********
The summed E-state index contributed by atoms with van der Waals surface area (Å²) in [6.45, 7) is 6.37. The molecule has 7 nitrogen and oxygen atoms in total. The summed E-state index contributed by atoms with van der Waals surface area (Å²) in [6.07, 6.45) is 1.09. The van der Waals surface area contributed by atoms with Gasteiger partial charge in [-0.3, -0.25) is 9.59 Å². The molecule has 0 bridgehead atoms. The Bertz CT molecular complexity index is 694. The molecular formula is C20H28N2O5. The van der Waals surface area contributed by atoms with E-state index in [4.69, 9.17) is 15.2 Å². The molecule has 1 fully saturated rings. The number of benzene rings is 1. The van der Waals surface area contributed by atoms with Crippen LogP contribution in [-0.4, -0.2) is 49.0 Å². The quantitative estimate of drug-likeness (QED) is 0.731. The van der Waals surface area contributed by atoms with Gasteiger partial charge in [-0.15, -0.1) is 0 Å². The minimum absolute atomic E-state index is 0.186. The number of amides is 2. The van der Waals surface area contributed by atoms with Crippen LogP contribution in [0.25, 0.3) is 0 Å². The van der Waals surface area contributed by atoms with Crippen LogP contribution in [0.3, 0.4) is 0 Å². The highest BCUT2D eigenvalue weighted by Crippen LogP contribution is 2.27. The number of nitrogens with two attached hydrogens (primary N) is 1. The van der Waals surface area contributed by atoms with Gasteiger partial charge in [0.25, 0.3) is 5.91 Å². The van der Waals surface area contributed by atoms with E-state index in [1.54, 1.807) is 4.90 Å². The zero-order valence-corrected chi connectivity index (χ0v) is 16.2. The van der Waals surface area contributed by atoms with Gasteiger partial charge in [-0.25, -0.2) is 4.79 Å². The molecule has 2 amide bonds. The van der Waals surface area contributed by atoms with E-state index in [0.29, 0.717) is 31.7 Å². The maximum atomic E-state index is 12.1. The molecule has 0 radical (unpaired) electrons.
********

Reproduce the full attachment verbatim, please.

The summed E-state index contributed by atoms with van der Waals surface area (Å²) in [6.45, 7) is 6.37. The molecule has 7 nitrogen and oxygen atoms in total. The summed E-state index contributed by atoms with van der Waals surface area (Å²) in [6.07, 6.45) is 1.09. The van der Waals surface area contributed by atoms with Gasteiger partial charge in [-0.3, -0.25) is 9.59 Å². The molecule has 0 bridgehead atoms. The Bertz CT molecular complexity index is 694. The molecular formula is C20H28N2O5. The van der Waals surface area contributed by atoms with E-state index in [4.69, 9.17) is 15.2 Å². The molecule has 1 fully saturated rings. The number of benzene rings is 1. The van der Waals surface area contributed by atoms with Crippen LogP contribution in [-0.4, -0.2) is 49.0 Å². The quantitative estimate of drug-likeness (QED) is 0.731. The van der Waals surface area contributed by atoms with Gasteiger partial charge in [-0.15, -0.1) is 0 Å². The minimum absolute atomic E-state index is 0.186. The number of amides is 2. The van der Waals surface area contributed by atoms with Crippen LogP contribution in [0.25, 0.3) is 0 Å². The van der Waals surface area contributed by atoms with Crippen LogP contribution in [0.3, 0.4) is 0 Å². The highest BCUT2D eigenvalue weighted by Crippen LogP contribution is 2.27. The number of nitrogens with two attached hydrogens (primary N) is 1. The van der Waals surface area contributed by atoms with Gasteiger partial charge in [0.25, 0.3) is 5.91 Å². The van der Waals surface area contributed by atoms with E-state index in [1.54, 1.807) is 4.90 Å². The zero-order valence-corrected chi connectivity index (χ0v) is 16.2. The van der Waals surface area contributed by atoms with Gasteiger partial charge in [-0.25, -0.2) is 4.79 Å². The molecule has 2 amide bonds. The van der Waals surface area contributed by atoms with E-state index in [0.29, 0.717) is 31.7 Å². The maximum atomic E-state index is 12.1. The molecule has 0 radical (unpaired) electrons.